Super Retail Group has decided to discontinue the Amart Sports and convert its 65 stores into Rebel Sport as part of a consolidation strategy designed to defend against the entry of Amazon, Decathlon and JD Sports.
The plan, which is due to be completed by the end of October, will incur a non-cash transformation cost of $34 million in FY17 accounts, as well $9 million in capital investment for store fit outs and a further $3 million in cash costs to be incurred in FY18.
In return, the merger is expected to generate an annualised $15 million in margin uplift and synergy benefits after two years, positioning the group to invest more heavily in Rebel’s offering, which will now trade across almost 160 stores nationwide.
The group said in a presentation to investors that increasing customer expectations and an influx in international competitors would make it increasingly difficult to achieve a market leading position with both Rebel and Amart Sports, signalling that a merger would allow Rebel to both expand its range and invest in price to remain competitive.
“Focusing on the Rebel brand will enable us to offer customers an expanded range of solutions and services at more locations, concentrate our investment building world-class omni retail capabilities, and further streamline the end-to-end supply chain required to deliver the seamless omni experience that customers expect,” Super Retail Group CEO Peter Birtles said.
In recent months, the sports retailing landscape has seen increasing competition, with the likes of French retailer Decathlon and the UK’s JD Sports ramping up their Aussie footprint.
SRG last month unveiled its omnichannel vision for the automotive brand Supercheap Auto and has now bedded down a strategy for its sporting division after conducting a review into the brands.
It comes amid the construction of French discount sporting giant Decathlon’s first big-box location in Sydney’s inner west, which is due to open in October and will be the first of a 100 store vision for the company Down Under.
SRG indicated that Amart Sports’ value proposition, which is also based on low-cost high-volume trade in big-box stores, will be incorporated into the Rebel brand.
British brand JD Sports, which competes more directly with Rebel’s current brand-based offer, now also has three stores in Australia, after complementing its Melbourne flagship with locations on the Gold Coast and in western Sydney.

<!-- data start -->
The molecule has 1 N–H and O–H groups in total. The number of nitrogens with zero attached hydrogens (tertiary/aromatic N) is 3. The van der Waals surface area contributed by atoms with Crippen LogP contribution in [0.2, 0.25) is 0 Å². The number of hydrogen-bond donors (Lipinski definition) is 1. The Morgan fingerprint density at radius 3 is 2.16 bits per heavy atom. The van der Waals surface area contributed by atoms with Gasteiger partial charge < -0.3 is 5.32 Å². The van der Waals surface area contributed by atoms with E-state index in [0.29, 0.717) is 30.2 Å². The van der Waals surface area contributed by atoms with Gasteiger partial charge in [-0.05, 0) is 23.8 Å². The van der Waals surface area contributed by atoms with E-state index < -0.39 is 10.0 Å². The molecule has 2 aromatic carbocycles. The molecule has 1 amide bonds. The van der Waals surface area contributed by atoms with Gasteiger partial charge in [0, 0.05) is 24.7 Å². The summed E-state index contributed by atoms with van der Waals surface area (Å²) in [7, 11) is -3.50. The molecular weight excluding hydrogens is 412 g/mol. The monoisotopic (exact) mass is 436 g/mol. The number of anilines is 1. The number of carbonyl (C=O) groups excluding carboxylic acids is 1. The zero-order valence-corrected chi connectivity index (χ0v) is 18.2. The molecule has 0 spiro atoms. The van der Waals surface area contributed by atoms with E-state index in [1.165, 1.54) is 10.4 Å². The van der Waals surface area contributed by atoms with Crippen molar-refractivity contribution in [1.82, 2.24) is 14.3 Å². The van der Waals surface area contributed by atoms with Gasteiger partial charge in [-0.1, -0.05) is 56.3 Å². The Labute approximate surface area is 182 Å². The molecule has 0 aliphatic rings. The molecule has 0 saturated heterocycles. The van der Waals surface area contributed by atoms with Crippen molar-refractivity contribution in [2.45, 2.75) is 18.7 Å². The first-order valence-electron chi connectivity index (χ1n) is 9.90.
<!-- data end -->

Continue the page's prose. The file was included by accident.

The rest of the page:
The company said that the presence of new competitors on both sides of the sporting goods market would ultimately undermine the position of Amart Sports, as Rebel will be required to “adopt a stronger value message” to remain competitive, reducing the “differential in the overall customer proposition” between the companies.
“Our research has confirmed there is a high degree of overlap between Rebel and Amart Sports customers, with the choice between brands typically only a question of which store has the most convenient location.
“There is also significant product range overlap between the brands, so this decision will also drive synergies from a customer service perspective,” SRG said in a statement.
The transformation will incorporate four distinct store formats for Rebel that align to metro, suburban and regional customer demographics to localise and adjust its offer for Amart’s large format stores.
SRG remains confident that the diverse formats and assortments can be managed through adequate merchandising systems, with a plan in place to enhance ranging processes over the next three years.
Amart Sports’ team members will be transferred to newly converted Rebel stores as the transition is implemented.
SRG also said that it expects to come in at the upper end of its previous EBIT guidance of 16 to 18 per cent above the prior corresponding period.